TOXINS: Approximately 500 feet due east of San Diego’s Penguin Encounter and Wild Arctic exhibits sits South Shores Park. According to a 2000 article by Jeanette De Wyze in San Diego Reader, three workers excavating the site to build the park in 1988, were exposed to hydrogen sulfide fumes, with one dying shortly after. South Shores Park lies on what was between 1952 and 1959 the city’s landfill. According to De Wyze, San Diego’s four main military contractors deposited toxic material at the site, including up to a million gallons per year “of chromic, hydrofluoric, nitric, sulfuric, and hydrochloric acids; dichromate; cyanide; and paint and oil wastes.”
A 2003 California Coastal Commission document on Sea World’s request to build it’s Journey to Atlantis facility (which falls outside the historic boundaries of the landfill) states the following:
“. . . one test well had produced an abnormally high reading for hydrogen sulfide during one test. The report itself goes on to state that this was either an anomaly or the result of a deposit of sulfur materials close to the probe, which took the sample from 15 feet underground, not on the ground surface. The report does not conclude that any immediate human health hazard exists at the site of the splash down ride, and monitoring for landfill gases continues at this time as recommended.”
The report goes on to state:
“. . . there is no indication the continued buildout of SeaWorld park in the already developed portion of the leasehold and not the site of the historic landfill, poses any risk to health and safety of the park users.”
As the site for the new orca habitat is on the far end of the property from where the former landfill stood, it’s unlikely, with the exception of toxins potentially having migrated below the water table across Mission Bay’s south shore, that the new facility will be affected by this issue.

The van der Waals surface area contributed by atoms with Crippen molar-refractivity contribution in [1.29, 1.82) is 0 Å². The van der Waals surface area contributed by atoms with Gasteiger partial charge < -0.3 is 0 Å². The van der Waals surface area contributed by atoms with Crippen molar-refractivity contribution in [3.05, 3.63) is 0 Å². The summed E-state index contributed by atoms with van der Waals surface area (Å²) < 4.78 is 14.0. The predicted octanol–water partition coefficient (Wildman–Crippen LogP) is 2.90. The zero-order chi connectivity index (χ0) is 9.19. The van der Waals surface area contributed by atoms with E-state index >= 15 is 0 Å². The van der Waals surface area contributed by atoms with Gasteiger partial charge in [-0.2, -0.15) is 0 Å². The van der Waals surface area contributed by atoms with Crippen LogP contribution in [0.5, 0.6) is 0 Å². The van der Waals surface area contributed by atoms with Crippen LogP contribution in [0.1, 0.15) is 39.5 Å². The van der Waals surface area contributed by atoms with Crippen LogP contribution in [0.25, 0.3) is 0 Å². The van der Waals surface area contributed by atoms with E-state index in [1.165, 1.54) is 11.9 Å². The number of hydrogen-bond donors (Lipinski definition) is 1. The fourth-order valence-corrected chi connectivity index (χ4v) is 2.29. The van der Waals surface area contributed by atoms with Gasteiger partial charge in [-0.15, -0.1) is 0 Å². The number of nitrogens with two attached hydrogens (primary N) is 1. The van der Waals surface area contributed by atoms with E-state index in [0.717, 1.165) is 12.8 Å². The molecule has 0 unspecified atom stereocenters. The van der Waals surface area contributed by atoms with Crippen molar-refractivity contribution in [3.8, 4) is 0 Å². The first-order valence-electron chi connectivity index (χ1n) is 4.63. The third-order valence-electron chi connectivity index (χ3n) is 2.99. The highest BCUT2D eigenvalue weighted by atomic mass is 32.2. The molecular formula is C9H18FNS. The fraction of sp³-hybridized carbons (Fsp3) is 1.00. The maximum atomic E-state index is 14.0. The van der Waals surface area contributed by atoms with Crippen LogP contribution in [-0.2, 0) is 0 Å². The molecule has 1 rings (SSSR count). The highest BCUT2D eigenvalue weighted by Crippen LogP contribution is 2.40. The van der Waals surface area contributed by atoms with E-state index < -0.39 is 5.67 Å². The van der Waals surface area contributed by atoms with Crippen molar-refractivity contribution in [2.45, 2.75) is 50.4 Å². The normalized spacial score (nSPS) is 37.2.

- Proximity to existing orca pools
PROXIMITY: San Antonio has the most space available for new construction and the greatest spacing between animal attractions of the three parks. The new orca habitat will likely be directly adjacent to the small tanks of the current orca facility. As the current stadium (though not the holding pools) is under a dome, it would be possible to close off the main performance tank from the construction zone (unlike the other parks, all six San Antonio orcas can remain in a single tank without conflict). As with San Diego, proper zoo construction protocol would make it preferable for the orcas to be relocated during the construction.
NOISE: The noise from three major construction projects in a row, which may overlap in places, could prove to be irritable to park staff, guests, and animals. Although animal venues are farther spaced out than San Diego, as with the California park, cloud cover could carry noise, including beyond park boundaries into surrounding commercial and residential neighborhoods.
SINKHOLE: The San Antonio park is built upon the limestone bedrock of the Edwards Plateau, however it does not appear that construction to sixty feet would have a negative impact on the Edwards Aquifer and its tributaries as the park falls outside of the Aquifer’s “fresh water zone,” according to the 1986 Geological Society of America publication The Balcones Escarpment: Geology, Hydrology, Ecology and Social Development in Central Texas.
According to the United States Geological Survey (USGS), “Sinkholes are common where the rock below the land surface is limestone, carbonate rock, salt beds, or rocks that can naturally be dissolved by groundwater circulating through them. As the rock dissolves, spaces and caverns develop underground. Sinkholes are dramatic because the land usually stays intact for a while until the underground spaces just get too big. If there is not enough support for the land above the spaces then a sudden collapse of the land surface can occur. These collapses can be small . . . or they can be huge and can occur where a house or road is on top.”